''We've moved an enormous amount of distance. I've been on the board 16 years and we've had three previous attempts to try and get some equity and we haven't been able to move past the initial debate. This time we have come right through that debate and we've had states give up rights, and that has been a terrific thing for the game.''

''Australian cricket needs a governance that the modern sport deserves as a highly professional, major player in the global sport and entertainment arena.

''The outgoing governance served the sport well, as our long-term record in community participation, on-field international performance, and winning a place as a part of our national identity over the decades shows. But we are no longer a group of stand-alone states seeking to collectively organise international cricket matches - we are increasingly thinking and acting as one unified national sport facing increasing competition for the public's attention and support.''

He added that there was ''strong potential'' for one of the initial three independent directors to be a woman. They will be decided by a high-powered committee, including the former BHP Billiton chairman Don Argus, author of the landmark review that prompted a radical overhaul of Australian cricket's selection, coaching and pay structures.

The new board is to take effect from the AGM on October 25.

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Long march back from the brink

JACKSON Garlick was a five-year-old when he rode on the shoulders of his father Sean in Sydney's biggest peace-time rally to protest the expulsion of the Rabbitohs from the NRL.
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A few months ago, his father watched proudly as Jackson made his debut for South Sydney's Toyota Cup team. "It's hard to believe he was there with me that day and now he's playing in the under 20s," Garlick said. "It makes you feel so proud."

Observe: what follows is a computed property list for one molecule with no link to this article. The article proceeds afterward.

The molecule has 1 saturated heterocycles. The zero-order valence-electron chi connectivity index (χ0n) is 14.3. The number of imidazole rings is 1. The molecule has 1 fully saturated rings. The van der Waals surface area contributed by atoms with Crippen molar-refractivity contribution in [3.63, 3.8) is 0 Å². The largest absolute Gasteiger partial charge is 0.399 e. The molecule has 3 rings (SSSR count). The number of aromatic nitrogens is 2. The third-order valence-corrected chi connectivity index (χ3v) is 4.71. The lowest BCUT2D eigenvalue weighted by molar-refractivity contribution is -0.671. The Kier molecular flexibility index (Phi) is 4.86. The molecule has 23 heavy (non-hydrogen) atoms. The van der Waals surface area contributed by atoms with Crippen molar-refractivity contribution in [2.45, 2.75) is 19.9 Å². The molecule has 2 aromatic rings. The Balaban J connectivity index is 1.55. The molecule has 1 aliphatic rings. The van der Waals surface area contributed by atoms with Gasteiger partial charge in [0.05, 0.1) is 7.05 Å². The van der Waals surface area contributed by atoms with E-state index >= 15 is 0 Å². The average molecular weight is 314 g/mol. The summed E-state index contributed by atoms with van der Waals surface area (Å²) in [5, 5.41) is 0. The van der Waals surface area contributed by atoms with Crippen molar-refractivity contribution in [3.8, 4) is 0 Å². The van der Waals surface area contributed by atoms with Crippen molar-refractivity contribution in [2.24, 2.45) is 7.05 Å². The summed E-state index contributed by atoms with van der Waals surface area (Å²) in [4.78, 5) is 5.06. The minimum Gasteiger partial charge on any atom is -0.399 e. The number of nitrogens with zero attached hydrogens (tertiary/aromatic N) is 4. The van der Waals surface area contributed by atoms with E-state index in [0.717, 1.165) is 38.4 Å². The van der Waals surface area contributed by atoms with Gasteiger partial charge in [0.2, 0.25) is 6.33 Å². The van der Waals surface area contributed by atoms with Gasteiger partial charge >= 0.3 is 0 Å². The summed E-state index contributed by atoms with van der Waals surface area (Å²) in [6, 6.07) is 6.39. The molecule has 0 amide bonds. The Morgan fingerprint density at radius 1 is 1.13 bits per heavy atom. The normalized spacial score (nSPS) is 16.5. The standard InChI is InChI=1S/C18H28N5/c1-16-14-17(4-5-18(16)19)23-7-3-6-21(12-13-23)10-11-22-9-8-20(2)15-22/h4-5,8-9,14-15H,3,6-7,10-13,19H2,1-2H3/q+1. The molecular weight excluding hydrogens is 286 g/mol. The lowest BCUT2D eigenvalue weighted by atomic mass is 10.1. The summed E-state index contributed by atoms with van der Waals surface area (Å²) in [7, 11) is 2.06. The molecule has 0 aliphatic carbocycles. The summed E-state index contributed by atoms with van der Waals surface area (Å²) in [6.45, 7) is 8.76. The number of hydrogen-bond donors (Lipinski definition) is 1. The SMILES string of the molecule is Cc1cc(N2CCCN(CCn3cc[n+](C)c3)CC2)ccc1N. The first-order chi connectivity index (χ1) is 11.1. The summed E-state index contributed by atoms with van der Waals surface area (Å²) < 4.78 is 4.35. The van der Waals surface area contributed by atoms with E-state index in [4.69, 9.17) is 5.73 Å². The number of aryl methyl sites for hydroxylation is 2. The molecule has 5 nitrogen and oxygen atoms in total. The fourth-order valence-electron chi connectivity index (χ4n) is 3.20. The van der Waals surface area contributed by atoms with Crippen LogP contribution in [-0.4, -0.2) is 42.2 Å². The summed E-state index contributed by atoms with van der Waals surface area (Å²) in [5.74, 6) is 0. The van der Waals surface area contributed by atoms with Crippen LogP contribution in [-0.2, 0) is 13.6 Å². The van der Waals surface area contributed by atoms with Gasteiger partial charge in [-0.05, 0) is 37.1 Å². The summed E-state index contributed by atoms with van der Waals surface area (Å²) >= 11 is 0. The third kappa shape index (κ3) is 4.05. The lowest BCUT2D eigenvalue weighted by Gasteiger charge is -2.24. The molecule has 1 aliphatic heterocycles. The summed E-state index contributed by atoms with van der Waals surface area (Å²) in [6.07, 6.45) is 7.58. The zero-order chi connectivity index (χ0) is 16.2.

Souths back-rower Jason Clark was also among the 80,000 people who marched from Redfern Oval to Sydney Town Hall, where speakers such as Phil Gould, Andrew Denton and Alan Jones joined Rabbitohs patriarch George Piggins in declaring war on News Ltd over the decision.

Now Clark is on the verge of playing in only Souths' second finals campaign since 1989, and possibly the club's first premiership team in 41 years.

"My dad and I … we went through the march," Clark said. "I loved every bit of it and I am glad just to be able to say that I was there.

"To think that South Sydney could be in a grand final, I think the streets would be red and green for a long time to come."

That is what people such as Sean Garlick, who was club captain when Souths were kicked out of the NRL at the end of the 1999 season, current chairman Nicholas Pappas - the lawyer who dared to take on the might of the Murdoch empire - and, of course, Piggins, fought so hard for.

"Mate, it will be a bigger party than when Sydney had the Olympics if Souths were to win," said Peter Basha, who was the life-long fan seen jumping for joy with his wife Anali in footage of the moment it was announced on July 6, 2001 that the Rabbitohs had won their court battle for reinstatement.

"I reckon the whole city would have to go into lockdown. What a great story that would be."

For Russell Crowe, who along with Peter Holmes a Court owns 75 per cent of Souths, the story of how the Rabbitohs have gone from being kicked out of the competition to now being on the cusp of winning it would make a better script than any movie he has starred in.